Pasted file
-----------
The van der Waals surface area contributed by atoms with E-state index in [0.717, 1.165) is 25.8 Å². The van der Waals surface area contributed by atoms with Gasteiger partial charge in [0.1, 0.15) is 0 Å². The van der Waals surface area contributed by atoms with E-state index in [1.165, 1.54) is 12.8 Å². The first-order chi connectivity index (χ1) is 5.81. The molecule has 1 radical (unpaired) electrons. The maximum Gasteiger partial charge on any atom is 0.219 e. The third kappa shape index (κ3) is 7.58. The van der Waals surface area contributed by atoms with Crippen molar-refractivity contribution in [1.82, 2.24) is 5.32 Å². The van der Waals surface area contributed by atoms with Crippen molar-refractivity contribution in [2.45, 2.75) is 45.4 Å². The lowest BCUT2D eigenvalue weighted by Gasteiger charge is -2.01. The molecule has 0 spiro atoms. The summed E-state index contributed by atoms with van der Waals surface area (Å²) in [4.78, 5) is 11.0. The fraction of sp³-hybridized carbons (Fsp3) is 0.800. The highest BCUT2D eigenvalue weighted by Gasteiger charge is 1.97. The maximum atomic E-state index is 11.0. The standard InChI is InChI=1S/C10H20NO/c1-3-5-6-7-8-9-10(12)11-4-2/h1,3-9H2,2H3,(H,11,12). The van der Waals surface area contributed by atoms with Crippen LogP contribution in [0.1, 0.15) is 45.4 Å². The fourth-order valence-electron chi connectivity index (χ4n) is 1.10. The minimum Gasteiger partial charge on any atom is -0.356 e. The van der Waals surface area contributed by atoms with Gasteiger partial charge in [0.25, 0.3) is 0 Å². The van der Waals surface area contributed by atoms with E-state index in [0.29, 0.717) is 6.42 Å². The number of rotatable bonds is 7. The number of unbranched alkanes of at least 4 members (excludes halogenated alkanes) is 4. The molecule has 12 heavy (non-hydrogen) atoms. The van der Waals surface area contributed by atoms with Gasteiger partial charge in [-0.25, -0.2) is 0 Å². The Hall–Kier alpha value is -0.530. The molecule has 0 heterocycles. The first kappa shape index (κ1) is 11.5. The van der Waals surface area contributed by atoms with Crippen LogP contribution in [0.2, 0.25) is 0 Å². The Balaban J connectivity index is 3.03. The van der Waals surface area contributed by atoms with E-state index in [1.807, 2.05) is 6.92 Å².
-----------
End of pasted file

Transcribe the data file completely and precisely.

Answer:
The van der Waals surface area contributed by atoms with E-state index in [0.717, 1.165) is 25.8 Å². The van der Waals surface area contributed by atoms with Gasteiger partial charge in [0.1, 0.15) is 0 Å². The van der Waals surface area contributed by atoms with E-state index in [1.165, 1.54) is 12.8 Å². The first-order chi connectivity index (χ1) is 5.81. The molecule has 1 radical (unpaired) electrons. The maximum Gasteiger partial charge on any atom is 0.219 e. The third kappa shape index (κ3) is 7.58. The van der Waals surface area contributed by atoms with Crippen molar-refractivity contribution in [1.82, 2.24) is 5.32 Å². The van der Waals surface area contributed by atoms with Crippen molar-refractivity contribution in [2.45, 2.75) is 45.4 Å². The lowest BCUT2D eigenvalue weighted by Gasteiger charge is -2.01. The molecule has 0 spiro atoms. The summed E-state index contributed by atoms with van der Waals surface area (Å²) in [4.78, 5) is 11.0. The fraction of sp³-hybridized carbons (Fsp3) is 0.800. The highest BCUT2D eigenvalue weighted by Gasteiger charge is 1.97. The maximum atomic E-state index is 11.0. The standard InChI is InChI=1S/C10H20NO/c1-3-5-6-7-8-9-10(12)11-4-2/h1,3-9H2,2H3,(H,11,12). The van der Waals surface area contributed by atoms with Crippen LogP contribution in [0.1, 0.15) is 45.4 Å². The fourth-order valence-electron chi connectivity index (χ4n) is 1.10. The minimum Gasteiger partial charge on any atom is -0.356 e. The van der Waals surface area contributed by atoms with Gasteiger partial charge in [0.25, 0.3) is 0 Å². The van der Waals surface area contributed by atoms with E-state index in [0.29, 0.717) is 6.42 Å². The number of rotatable bonds is 7. The number of unbranched alkanes of at least 4 members (excludes halogenated alkanes) is 4. The molecule has 12 heavy (non-hydrogen) atoms. The van der Waals surface area contributed by atoms with Gasteiger partial charge in [-0.25, -0.2) is 0 Å². The Hall–Kier alpha value is -0.530. The molecule has 0 heterocycles. The first kappa shape index (κ1) is 11.5. The van der Waals surface area contributed by atoms with Crippen LogP contribution in [0.2, 0.25) is 0 Å². The Balaban J connectivity index is 3.03. The van der Waals surface area contributed by atoms with E-state index in [1.807, 2.05) is 6.92 Å².